Tom Brady’s been throwing during his forced vacation. Sometimes it’s been Wes Welker. More often it’s been with local college-level players in undisclosed locations. But none of it has him feeling like he’ll be ready to stroll out next week when his suspension ends and pick up where he left off when he left the Patriots facility on September 3.
“I don’t think you can [flourish without practice],” Brady said during his weekly Monday Night Football interview on Westwood One with Jim Gray. “I do admire some guys, like [Patriots receiver]Danny Amendola. He didn’t practice at all in training camp and he goes out there and the first week of the year [and] has a great game. The second week of the year, he has two touchdown catches. I’ve played with a lot of teammates who have been off for extended periods of time and it looks like they’re flipping the switch, but I think for me, that’s not the way I really prepare. I like to take every rep in practice. I like to practice every day.
“I’ve been able to be very healthy over the course of my career, and I think that has really helped me, and I’m going to need to find that rhythm back. It’s going to take some work and some time. Like I said before, that’s some uncharted territory, too.”
Brady said that merely watching games isn’t much help at all.
“I don’t think there is any benefit to watching the team play these games from a football standpoint, because it takes time to get the timing and the practice reps,” he said. “I’m trying to do the best I can to stay in shape and to keep the timing, and to really stay football ready. I’m hoping our team has a great week of preparation and can get to 4-0, and then I’ll have an opportunity to be back next Monday, and I’m going to work as hard as I can to be ready to go for that week.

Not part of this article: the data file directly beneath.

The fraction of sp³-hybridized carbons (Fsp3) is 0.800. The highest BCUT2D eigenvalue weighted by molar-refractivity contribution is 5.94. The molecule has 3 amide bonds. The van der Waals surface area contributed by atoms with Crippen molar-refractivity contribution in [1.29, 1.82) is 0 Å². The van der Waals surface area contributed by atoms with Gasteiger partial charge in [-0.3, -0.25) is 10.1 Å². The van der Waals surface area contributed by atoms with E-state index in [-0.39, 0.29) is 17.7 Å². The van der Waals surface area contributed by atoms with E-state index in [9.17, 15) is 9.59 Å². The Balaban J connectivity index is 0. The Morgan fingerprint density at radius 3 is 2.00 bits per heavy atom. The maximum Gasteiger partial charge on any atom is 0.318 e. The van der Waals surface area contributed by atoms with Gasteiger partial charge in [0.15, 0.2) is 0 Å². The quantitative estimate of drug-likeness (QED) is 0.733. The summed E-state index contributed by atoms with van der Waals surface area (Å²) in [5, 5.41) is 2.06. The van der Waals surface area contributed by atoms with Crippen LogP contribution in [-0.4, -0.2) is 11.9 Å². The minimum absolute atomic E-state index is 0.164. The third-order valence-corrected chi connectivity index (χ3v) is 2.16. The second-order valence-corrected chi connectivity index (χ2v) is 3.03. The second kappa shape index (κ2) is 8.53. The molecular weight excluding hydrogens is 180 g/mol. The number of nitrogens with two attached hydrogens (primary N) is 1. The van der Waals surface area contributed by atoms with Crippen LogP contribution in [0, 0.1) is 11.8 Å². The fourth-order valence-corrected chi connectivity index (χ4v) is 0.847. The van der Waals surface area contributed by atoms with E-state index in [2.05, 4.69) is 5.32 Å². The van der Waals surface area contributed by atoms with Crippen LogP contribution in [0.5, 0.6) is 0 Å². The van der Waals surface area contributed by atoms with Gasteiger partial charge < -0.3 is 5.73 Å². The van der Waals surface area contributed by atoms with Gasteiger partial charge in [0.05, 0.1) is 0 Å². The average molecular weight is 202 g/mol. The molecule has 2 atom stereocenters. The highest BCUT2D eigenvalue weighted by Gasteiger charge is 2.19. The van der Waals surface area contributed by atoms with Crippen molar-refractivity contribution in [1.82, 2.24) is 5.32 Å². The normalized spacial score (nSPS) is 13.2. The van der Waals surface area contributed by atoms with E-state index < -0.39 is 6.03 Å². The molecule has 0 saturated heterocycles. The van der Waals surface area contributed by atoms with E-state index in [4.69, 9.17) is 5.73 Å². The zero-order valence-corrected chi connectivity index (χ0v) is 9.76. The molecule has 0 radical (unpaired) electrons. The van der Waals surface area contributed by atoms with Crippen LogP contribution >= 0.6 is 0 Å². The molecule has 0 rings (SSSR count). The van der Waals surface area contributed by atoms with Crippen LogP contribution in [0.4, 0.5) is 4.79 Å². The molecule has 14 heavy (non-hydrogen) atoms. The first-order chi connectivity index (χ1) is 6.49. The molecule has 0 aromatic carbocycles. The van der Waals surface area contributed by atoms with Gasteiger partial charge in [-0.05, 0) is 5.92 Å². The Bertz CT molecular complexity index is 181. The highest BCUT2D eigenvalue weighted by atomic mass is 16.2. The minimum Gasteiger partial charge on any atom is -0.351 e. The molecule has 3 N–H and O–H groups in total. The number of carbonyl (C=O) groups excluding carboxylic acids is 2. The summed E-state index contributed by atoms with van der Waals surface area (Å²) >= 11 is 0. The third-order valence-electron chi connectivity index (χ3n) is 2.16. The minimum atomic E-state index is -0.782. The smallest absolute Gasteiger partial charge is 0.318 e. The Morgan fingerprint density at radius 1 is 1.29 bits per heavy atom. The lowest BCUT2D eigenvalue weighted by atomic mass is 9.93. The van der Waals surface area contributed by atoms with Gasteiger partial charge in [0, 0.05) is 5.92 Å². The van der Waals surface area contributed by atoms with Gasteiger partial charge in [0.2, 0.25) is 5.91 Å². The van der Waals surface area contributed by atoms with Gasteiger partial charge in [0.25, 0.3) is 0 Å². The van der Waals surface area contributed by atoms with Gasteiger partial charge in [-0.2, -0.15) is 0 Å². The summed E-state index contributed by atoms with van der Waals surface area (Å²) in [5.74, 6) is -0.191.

“It’s a big week for me, and it’s a big week for our team. Every week is a big week in the NFL, but not having been out there for four weeks, there is a lot of makeup time I’m going to need and the chance to be on the field with my teammates to see what kind of rhythm I can find in a short week of practice.”
NEW ORLEANS - Devonta Freeman practically wore out the Superdome turf with one long gain after another, Tevin Coleman wouldn't be denied near the goal line and the New Orleans Saints hardly looked like the team that made an emotional homecoming nearly 10 years ago to the day.
Cheers turned to boos, and many fans filed out early.
Coleman rushed for three touchdowns, Matt Ryan passed for two TDs and Deion Jones returned an interception 90 yards for a score to help the Atlanta Falcons beat the winless New Orleans Saints 45-32 on Monday night.
"It was real fun. Everybody was doing their job and everybody was playing for each other," Coleman said. "Everything clicked, and we got it done. It's a real big win for us to beat this team here."
The game coincided with New Orleans' celebration of the 10-year anniversary of the Saints' memorable return to the Superdome on Sept. 25, 2006, 13 months after Hurricane Katrina. But there would be no reprise of New Orleans' dominant and emotional 23-3 triumph over Atlanta a decade ago.
The Saints' depleted defense struggled to slow Freeman, who rushed for 152 yards and caught five passes for 55 yards. Coleman also was effective in the passing game out of the backfield, with three receptions for 47 yards to go with his 42 yards rushing.
"We have to stop the run better," Saints coach Sean Payton said. "They were over 200 yards in situations where you knew the run was coming, even at the end of the game."
Ryan finished with 240 yards passing for Atlanta (2-1), which did not turn the ball over and moved into sole possession of first place in the NFC South.
Drew Brees put up his usual big numbers - 376 yards and three TDs passing - and hit tight end Coby Fleener seven times for 109 yards and a TD. But Brees' tipped pass that resulted in Jones' TD return early in the fourth quarter gave the Falcons a 45-25 lead that proved too much for New Orleans to overcome.